What the banks’ bad news means for entrepreneurs

Just says after NAB shocked the market by announcing $830 million of writedowns, ANZ has announced $1.2 billion of provisions and revealed its cash profit will drop by 20% to 25%.

Just says after NAB shocked the market by announcing $830 million of writedowns, ANZ has announced $1.2 billion of provisions and revealed its cash profit will drop by 20% to 25%. 

The announcements will add to severe pressure already being felt by the banking sector from disgruntled investors. NAB’s shares crashed 13.6% on Friday to $26.54 and have fallen to $25.99 in morning trade. ANZ shares fell 8.7% on Friday to $17.75 and have tumbled 10.4% to $15.91 this morning. Commonwealth Bank shares have dropped 4.6% this morning and Westpac shares have slipped 4.7%.

So what’s going on here?

First, it’s important to note that the reasons for the NAB writedowns and the ANZ provisions are very different.

The ANZ provisions come in two chunks. There is $375 million in general provisions related to the ongoing credit crisis and the softening economy in Australia and New Zealand, and $850 million in individual provisions related to ANZ’s exposure to specific companies, such as the collapsed payments company Bill Express.

The NAB writedowns related to the bank’s investments in US mortgages via vehicles called CDOs (collateralised debt obligations). With the US housing market in freefall, it has become harder and harder for US banks to get a return from the home loans.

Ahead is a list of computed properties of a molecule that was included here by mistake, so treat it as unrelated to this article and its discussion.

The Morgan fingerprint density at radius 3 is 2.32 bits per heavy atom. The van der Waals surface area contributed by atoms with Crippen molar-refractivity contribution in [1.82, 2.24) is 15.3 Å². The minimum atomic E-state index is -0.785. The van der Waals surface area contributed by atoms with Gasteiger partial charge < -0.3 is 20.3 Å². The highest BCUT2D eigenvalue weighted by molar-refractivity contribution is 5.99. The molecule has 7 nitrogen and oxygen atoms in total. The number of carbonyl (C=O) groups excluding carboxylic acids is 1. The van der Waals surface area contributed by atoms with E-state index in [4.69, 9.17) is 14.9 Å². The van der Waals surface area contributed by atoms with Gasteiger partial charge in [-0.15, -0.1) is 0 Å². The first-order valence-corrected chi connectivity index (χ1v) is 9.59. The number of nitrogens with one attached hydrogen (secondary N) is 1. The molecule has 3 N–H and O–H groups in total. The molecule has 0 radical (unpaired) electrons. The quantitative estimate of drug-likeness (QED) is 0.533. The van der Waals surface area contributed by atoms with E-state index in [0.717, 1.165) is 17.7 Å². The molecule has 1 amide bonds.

NAB chief executive John Stewart claimed on Friday that when a US bank repossess a home and tries to sell it, they are only getting back about 45% of the value of the loan. Given this, NAB decided to take the position that its CDO investments are basically worth nothing and made its $830 million writedowns.

How will this hit entrepreneurs?

Both of these announcements emphasise that the credit crisis is far from over and, if US banks take NAB’s lead and start writing the value of their mortgage investments down further, could even get worse.

For Australian entrepreneurs, it is going to get even harder to get a loan from a bank – particularly if you are a younger company operating in the most exposed sectors, such as property and financial services.

The interest rates charged on SME loans could also rise as the banks try to protect their profitability.

Any other impacts?

Share prices in the banking sector are also likely to continue to slide in the next few months as investors look to park their money somewhere safer. That’s bad news if you have bank stocks in your portfolio, but even if you don’t, you can almost guarantee your super fund will have investments in some if not all the major banks.

The other concern is just how long the US economy could be in a downturn. Slow US growth means slow global growth, which will almost certainly prolong any Australian downturn.

What can I do about it?

Give your bank manager a call today and let him know how well your company is going and how you’re adapting to slowing market conditions. You’re going to need him on your side if you want some help in the next 12 months.


Read more on strategies for the downturn

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